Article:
▶️ Alaska Airlines may cancel 150 daily flights with MAX-9 shelved, CEO says


Alaska Airlines faces as many as 150 canceled flights per day until its Boeing 737-9 Max aircraft return to service following this month’s incident when a door plug fell off a Portland flight in mid-air.

CEO Ben Minicucci released a video message to all Alaska frequent flier customers, admitting that not having these planes in service will have a profound impact on flight schedules. 

“We have 65 Boeing 737-9 Max aircraft. Which makes up about 20% of our fleet. Since Alaska Airlines and the FAA have grounded these aircraft, that means we are canceling between 110 and 150 flights every day. We will return these aircraft to service only when all findings have been fully resolved and meet the stringent standards of Boeing, the FAA and Alaska Airlines,” Minicucci said.

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Alaska said it is committed to notifying passengers if and when their flight is canceled.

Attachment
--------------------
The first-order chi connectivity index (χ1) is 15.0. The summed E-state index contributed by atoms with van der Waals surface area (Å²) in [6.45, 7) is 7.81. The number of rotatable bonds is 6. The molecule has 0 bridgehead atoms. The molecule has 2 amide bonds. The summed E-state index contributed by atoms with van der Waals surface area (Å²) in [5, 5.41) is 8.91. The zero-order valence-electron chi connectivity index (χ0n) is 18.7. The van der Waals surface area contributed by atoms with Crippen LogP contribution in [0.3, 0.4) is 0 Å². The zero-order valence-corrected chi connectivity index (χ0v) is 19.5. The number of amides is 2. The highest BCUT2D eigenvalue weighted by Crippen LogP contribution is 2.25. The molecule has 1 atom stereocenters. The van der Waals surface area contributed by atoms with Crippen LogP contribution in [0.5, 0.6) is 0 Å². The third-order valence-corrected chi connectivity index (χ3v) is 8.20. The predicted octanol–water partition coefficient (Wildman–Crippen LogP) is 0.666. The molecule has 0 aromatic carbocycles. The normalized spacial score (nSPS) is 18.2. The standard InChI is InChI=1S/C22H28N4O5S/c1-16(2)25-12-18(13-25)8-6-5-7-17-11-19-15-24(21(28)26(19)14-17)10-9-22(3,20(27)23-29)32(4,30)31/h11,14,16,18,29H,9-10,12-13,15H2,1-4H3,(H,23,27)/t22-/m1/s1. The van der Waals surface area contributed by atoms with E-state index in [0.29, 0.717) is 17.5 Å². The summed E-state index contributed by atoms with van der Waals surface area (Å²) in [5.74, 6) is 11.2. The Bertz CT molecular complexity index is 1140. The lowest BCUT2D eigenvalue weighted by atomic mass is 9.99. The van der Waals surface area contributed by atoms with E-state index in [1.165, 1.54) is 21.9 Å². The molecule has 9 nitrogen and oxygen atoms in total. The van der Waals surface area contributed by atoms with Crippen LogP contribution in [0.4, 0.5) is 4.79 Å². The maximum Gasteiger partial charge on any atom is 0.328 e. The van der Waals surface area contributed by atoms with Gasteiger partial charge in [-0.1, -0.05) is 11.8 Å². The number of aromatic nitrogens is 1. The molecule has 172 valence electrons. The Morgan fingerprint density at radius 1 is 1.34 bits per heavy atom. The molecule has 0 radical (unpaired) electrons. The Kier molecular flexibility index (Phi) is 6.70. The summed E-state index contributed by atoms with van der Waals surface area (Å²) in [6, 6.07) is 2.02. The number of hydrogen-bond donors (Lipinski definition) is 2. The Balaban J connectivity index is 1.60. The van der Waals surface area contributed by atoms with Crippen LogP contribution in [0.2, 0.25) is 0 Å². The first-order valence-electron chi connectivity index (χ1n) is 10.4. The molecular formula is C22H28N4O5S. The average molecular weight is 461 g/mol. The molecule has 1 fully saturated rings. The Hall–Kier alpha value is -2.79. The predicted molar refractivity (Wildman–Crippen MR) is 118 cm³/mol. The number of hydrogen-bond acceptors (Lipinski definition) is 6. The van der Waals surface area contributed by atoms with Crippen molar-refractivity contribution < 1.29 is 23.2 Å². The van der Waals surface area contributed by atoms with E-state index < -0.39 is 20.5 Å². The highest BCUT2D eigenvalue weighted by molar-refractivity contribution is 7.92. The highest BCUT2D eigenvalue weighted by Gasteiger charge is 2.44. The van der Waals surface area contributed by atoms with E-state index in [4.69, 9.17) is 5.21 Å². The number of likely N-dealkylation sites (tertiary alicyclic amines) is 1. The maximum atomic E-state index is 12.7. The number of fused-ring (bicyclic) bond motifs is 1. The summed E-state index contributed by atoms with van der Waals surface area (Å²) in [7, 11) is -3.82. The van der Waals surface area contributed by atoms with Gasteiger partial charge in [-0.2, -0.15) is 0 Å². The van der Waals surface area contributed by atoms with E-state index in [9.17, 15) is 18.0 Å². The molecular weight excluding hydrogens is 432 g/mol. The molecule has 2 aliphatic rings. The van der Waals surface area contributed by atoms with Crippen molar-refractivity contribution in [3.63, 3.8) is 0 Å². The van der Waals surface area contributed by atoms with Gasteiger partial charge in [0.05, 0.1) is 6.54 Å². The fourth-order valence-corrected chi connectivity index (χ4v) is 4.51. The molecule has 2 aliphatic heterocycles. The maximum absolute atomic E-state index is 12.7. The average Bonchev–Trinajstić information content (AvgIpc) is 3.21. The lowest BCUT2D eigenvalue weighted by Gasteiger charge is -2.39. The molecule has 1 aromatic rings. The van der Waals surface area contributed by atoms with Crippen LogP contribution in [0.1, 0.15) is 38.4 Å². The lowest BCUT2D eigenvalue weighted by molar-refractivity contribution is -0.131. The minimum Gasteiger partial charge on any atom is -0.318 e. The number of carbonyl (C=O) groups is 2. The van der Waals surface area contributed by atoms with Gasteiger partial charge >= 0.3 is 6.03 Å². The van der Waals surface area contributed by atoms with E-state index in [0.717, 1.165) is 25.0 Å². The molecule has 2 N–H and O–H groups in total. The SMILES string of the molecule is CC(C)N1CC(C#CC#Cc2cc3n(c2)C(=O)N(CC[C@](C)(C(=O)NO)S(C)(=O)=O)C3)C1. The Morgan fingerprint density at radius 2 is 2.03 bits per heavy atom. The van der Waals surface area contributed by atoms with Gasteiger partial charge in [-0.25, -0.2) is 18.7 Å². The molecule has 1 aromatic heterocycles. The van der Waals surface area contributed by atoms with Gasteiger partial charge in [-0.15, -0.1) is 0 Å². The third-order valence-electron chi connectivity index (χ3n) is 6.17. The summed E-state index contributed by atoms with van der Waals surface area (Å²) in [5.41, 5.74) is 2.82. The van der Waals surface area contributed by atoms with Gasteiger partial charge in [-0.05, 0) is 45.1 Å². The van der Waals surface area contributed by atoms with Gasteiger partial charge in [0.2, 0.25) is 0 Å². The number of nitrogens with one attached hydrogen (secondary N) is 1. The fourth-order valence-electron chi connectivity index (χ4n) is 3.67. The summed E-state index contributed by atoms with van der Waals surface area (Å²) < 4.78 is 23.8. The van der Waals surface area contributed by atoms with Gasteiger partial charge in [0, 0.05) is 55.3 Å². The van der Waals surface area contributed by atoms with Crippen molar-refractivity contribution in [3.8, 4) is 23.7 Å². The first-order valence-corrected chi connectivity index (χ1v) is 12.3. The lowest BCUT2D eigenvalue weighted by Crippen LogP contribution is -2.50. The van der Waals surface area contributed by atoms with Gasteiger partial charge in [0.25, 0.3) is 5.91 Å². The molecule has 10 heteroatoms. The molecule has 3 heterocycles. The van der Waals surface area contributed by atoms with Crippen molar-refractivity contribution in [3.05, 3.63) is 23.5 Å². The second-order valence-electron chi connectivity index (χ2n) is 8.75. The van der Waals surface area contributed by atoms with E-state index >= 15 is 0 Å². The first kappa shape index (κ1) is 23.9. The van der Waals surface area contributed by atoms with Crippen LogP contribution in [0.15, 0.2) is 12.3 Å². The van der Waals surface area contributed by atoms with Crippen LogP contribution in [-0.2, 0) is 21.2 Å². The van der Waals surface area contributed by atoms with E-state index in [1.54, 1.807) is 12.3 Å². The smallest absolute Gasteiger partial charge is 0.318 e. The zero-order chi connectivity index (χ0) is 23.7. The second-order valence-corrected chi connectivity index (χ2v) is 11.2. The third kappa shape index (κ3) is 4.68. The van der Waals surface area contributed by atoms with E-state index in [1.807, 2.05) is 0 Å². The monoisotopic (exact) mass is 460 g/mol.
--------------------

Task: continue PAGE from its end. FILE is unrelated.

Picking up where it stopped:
United Airlines customers may also be getting a similar message. That carrier has 79 Max-9 planes in service. 

The message came one day after Alaska Airlines was named in a lawsuit by passengers on the flight that lost the door plug on the Jan. 5 flight. The door plug blew out shortly after the plane took off from Portland, leaving a hole in the plane. The cabin lost pressure and the plane was forced to descend rapidly and return to Portland for an emergency landing. No serious injuries were reported.

Following the incident, Federal Aviation Administration announced it plans an investigation into whether the manufacturer failed to make sure a fuselage panel that blew off was safe and manufactured to meet the design that regulators approved.

The National Transportation Safety Board is focusing its investigation on plugs used to fill spots for extra doors when those exits are not required for safety reasons on Boeing 737 Max 9 jetliners.

There are no estimates being given on when the MAX-9 planes will return to service. It could be days or even months. Back in 2019, Boeing 737 MAX planes were grounded worldwide for 20 months following the crashes in Ethiopia and Indonesia, linked to poorly designed cockpit software.

The Associated Press contributed to this report.


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